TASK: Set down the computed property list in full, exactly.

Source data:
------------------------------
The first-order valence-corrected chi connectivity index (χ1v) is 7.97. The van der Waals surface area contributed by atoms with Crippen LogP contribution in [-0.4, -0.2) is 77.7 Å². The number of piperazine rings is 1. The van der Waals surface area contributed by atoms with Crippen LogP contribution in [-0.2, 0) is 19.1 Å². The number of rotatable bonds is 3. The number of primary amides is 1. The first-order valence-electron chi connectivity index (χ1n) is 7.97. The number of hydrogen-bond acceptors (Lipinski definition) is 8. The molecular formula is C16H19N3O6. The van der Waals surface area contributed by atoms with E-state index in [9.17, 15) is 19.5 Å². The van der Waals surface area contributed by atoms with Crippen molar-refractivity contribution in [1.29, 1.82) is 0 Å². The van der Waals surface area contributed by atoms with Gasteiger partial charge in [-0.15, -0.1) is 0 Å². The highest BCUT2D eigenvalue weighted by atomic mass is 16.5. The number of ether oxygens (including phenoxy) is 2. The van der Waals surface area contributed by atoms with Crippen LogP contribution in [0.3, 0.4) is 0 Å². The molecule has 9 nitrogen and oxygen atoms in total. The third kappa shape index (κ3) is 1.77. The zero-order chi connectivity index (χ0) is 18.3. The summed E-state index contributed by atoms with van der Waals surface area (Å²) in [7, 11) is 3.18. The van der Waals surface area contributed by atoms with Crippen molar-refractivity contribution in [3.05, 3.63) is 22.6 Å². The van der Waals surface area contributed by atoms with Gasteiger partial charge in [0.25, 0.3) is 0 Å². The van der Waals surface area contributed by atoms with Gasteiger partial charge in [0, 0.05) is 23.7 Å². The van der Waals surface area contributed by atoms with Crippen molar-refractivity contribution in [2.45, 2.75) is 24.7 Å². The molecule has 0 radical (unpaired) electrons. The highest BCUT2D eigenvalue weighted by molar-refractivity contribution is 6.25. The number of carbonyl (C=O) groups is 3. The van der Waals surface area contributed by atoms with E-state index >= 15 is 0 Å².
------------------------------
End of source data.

The first-order valence-corrected chi connectivity index (χ1v) is 7.97. The van der Waals surface area contributed by atoms with Crippen LogP contribution in [-0.4, -0.2) is 77.7 Å². The number of piperazine rings is 1. The van der Waals surface area contributed by atoms with Crippen LogP contribution in [-0.2, 0) is 19.1 Å². The number of rotatable bonds is 3. The number of primary amides is 1. The first-order valence-electron chi connectivity index (χ1n) is 7.97. The number of hydrogen-bond acceptors (Lipinski definition) is 8. The molecular formula is C16H19N3O6. The van der Waals surface area contributed by atoms with E-state index in [9.17, 15) is 19.5 Å². The van der Waals surface area contributed by atoms with Crippen molar-refractivity contribution in [1.29, 1.82) is 0 Å². The van der Waals surface area contributed by atoms with Gasteiger partial charge in [-0.15, -0.1) is 0 Å². The highest BCUT2D eigenvalue weighted by atomic mass is 16.5. The number of ether oxygens (including phenoxy) is 2. The van der Waals surface area contributed by atoms with Crippen LogP contribution in [0.3, 0.4) is 0 Å². The molecule has 9 nitrogen and oxygen atoms in total. The third kappa shape index (κ3) is 1.77. The zero-order chi connectivity index (χ0) is 18.3. The summed E-state index contributed by atoms with van der Waals surface area (Å²) in [7, 11) is 3.18. The van der Waals surface area contributed by atoms with Crippen molar-refractivity contribution in [3.05, 3.63) is 22.6 Å². The van der Waals surface area contributed by atoms with Gasteiger partial charge in [0.25, 0.3) is 0 Å². The van der Waals surface area contributed by atoms with Gasteiger partial charge in [0, 0.05) is 23.7 Å². The van der Waals surface area contributed by atoms with Crippen molar-refractivity contribution in [2.45, 2.75) is 24.7 Å². The molecule has 0 radical (unpaired) electrons. The highest BCUT2D eigenvalue weighted by molar-refractivity contribution is 6.25. The number of carbonyl (C=O) groups is 3. The van der Waals surface area contributed by atoms with E-state index >= 15 is 0 Å².